On June 30, with only hours to spare before a government shutdown, the governor and legislative leaders agreed on a $37.4 billion state budget.
At issue was not so much the spending within the budget, but rather how to pay for these programs. In the end, the leaders agreed to raise income taxes on those earning more than $5 million annually and increase the corporate business tax by 2 percent over the next four years.
School Aid Changes The budget included significant changes in state aid to school districts. In his original budget proposed in March, Gov. Phil Murphy planned an increase of $283 million in state aid. Further, no district was to receive less aid than last year and 94 percent of districts were to receive an increase.
In the budget signed on Sunday, the legislature went beyond this proposal and increased state aid by $340 million over the 2017-2018 amount. Additionally, the legislature also revisited the individual state aid numbers, resulting in change—both increases and decreases—in the amounts released in March.
Although supportive of the increase in total state aid and encouraged by efforts to assist underfunded districts, the NJSBA objected to changes made to districts’ state aid figures after they had adopted budgets based on preliminary aid numbers. This is the second consecutive year that some districts will be required to revisit their budgets and make cuts after the start of the new fiscal year.
“The New Jersey School Boards Association strongly supports the additional state aid for persistently underfunded school districts provided by the 2018-2019 state budget,” said Dr. Lawrence S. Feinsod, NJSBA executive director. “The state’s inability, or failure, over the past decade to run the formula under the School Funding Reform Act has negatively affected education programs in these school districts.”
“At the same time, we remain concerned about the impact that funding cuts have on other school districts and their students at this juncture. NJSBA policy specifically opposes reductions in school funding after the state has notified districts of their state aid entitlements and instructed them to use those figures in developing their budgets.”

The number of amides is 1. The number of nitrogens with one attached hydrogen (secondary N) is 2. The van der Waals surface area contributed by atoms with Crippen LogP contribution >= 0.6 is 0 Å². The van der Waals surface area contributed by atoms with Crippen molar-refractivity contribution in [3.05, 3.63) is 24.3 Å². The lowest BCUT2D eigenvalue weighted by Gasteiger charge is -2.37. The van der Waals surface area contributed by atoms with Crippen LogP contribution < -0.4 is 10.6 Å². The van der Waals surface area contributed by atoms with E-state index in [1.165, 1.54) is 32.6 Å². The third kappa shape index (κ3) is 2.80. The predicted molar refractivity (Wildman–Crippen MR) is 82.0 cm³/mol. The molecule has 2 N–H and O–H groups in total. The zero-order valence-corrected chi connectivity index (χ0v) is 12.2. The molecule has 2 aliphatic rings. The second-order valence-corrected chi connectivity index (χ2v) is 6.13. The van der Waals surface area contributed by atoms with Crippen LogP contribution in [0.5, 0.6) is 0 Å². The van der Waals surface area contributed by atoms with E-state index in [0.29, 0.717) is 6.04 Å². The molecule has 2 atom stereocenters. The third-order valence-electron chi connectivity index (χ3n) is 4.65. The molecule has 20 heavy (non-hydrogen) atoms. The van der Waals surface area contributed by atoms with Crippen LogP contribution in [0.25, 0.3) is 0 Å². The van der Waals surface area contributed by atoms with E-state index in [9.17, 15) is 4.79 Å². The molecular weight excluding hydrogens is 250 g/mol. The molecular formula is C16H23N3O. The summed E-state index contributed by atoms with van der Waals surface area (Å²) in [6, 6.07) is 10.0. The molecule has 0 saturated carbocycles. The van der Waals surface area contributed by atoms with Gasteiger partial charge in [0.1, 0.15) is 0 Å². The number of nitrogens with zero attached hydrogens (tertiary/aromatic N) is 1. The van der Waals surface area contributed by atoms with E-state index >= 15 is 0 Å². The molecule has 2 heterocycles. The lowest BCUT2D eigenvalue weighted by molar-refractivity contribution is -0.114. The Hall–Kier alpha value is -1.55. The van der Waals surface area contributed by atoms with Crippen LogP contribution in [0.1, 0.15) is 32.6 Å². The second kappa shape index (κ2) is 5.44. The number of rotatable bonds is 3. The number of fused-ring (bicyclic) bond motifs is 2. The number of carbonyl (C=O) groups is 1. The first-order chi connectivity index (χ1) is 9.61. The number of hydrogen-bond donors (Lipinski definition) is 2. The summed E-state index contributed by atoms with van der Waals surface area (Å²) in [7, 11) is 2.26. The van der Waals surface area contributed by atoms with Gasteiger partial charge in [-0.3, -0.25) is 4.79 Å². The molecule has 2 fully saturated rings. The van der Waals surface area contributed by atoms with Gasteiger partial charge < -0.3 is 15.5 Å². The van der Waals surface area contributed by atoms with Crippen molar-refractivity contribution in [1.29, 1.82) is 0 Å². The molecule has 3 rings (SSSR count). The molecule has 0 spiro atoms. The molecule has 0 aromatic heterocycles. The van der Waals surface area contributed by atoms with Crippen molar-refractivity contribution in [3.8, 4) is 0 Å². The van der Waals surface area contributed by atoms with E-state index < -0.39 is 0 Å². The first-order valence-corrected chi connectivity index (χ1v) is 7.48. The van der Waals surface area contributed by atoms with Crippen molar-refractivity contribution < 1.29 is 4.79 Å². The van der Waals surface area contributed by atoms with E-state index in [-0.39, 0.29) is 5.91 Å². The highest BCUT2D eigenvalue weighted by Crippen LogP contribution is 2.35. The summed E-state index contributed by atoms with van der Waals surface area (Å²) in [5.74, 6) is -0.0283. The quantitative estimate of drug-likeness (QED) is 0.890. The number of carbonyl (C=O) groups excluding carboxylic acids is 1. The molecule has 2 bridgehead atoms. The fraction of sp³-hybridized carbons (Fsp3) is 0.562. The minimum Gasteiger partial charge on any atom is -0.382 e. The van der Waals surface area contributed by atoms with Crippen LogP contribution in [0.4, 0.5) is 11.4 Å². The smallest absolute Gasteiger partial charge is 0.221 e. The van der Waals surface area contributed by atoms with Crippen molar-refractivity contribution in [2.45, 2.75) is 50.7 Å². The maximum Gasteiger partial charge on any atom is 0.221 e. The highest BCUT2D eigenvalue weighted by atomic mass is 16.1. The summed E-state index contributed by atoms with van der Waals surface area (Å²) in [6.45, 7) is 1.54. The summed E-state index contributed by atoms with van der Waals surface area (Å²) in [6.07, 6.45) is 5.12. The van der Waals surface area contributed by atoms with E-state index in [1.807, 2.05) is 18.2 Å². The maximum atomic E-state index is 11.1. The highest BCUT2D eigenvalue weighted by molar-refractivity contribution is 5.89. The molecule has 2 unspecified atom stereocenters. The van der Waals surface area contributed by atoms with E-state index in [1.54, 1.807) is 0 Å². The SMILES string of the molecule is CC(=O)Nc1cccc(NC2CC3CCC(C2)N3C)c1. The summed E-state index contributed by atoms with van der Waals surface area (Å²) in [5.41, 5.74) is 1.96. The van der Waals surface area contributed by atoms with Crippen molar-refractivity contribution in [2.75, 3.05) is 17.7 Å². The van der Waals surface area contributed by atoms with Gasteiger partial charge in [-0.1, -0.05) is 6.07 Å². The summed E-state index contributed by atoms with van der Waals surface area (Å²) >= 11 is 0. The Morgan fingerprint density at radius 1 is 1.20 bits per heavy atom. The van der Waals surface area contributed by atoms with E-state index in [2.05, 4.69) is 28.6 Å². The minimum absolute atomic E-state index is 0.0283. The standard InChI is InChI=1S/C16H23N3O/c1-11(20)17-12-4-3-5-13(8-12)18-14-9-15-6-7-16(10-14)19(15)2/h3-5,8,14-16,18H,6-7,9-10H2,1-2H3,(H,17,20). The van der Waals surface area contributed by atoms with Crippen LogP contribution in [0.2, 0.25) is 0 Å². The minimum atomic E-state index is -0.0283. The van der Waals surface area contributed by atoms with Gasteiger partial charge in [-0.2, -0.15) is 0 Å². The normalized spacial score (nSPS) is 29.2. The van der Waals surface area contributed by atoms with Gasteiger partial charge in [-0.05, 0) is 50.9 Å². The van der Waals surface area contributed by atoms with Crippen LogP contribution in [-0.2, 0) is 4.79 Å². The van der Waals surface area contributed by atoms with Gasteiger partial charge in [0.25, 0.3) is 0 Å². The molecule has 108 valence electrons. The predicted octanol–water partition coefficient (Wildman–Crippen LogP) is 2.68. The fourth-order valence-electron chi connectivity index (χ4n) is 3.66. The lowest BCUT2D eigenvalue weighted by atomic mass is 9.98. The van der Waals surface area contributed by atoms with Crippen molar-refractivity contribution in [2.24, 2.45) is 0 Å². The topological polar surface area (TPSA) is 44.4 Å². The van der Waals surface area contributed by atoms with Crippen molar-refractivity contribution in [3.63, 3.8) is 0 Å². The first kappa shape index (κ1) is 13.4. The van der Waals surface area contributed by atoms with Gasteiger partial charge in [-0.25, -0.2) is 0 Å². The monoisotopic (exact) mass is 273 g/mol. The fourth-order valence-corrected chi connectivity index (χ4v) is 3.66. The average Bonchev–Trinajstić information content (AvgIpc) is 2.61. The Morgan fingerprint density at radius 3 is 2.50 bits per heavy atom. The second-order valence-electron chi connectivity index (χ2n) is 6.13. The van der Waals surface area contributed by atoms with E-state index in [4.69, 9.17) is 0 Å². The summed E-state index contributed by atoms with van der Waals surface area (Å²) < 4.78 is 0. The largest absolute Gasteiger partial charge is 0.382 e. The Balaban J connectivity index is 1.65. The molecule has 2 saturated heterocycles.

A bill to modify school funding, S-2/A-2, is currently on the governor’s desk. Sponsored by state Senate President Steve Sweeney, this legislation would eliminate the caps on state aid increases resulting from enrollment growth, phase out “adjustment aid” while making other changes, and result in full funding of the School Funding Reform Act by 2024-2025.
Indications were the governor had agreed to sign S-2/A-2 as part of the budget negotiations, but at press time, no action had been taken.
Editor’s Note (July 5, 2018): A chart that was linked to an earlier version of this article compared district-by-district state aid allocations for FY19 with the state aid amounts for FY18 and the March 2018 state aid notifications. The sources for the information were the Office of Legislative Services (FY19 and FY18 state aid) and the New Jersey Department of Education (March 2018 state aid notifications). The FY19 state aid information was produced by the Office of Legislative Services following committee approval of the appropriations act.
The chart included inter-district school choice aid in the column listing the March 2018 state aid notifications from the Department of Education. However, inter-district school choice aid, which is received by approximately 130 school districts, was not reflected in data provided by the Office of Legislative Services, making comparison inaccurate for those districts.
Official notice of adjusted state aid for 2018-2019 will be issued through the NJDOE Office of School Finance. It is anticipated that guidance on addressing state aid changes will also be provided.
School Board Notes will post a comparison chart following release of the final notices from the Office of School Finance.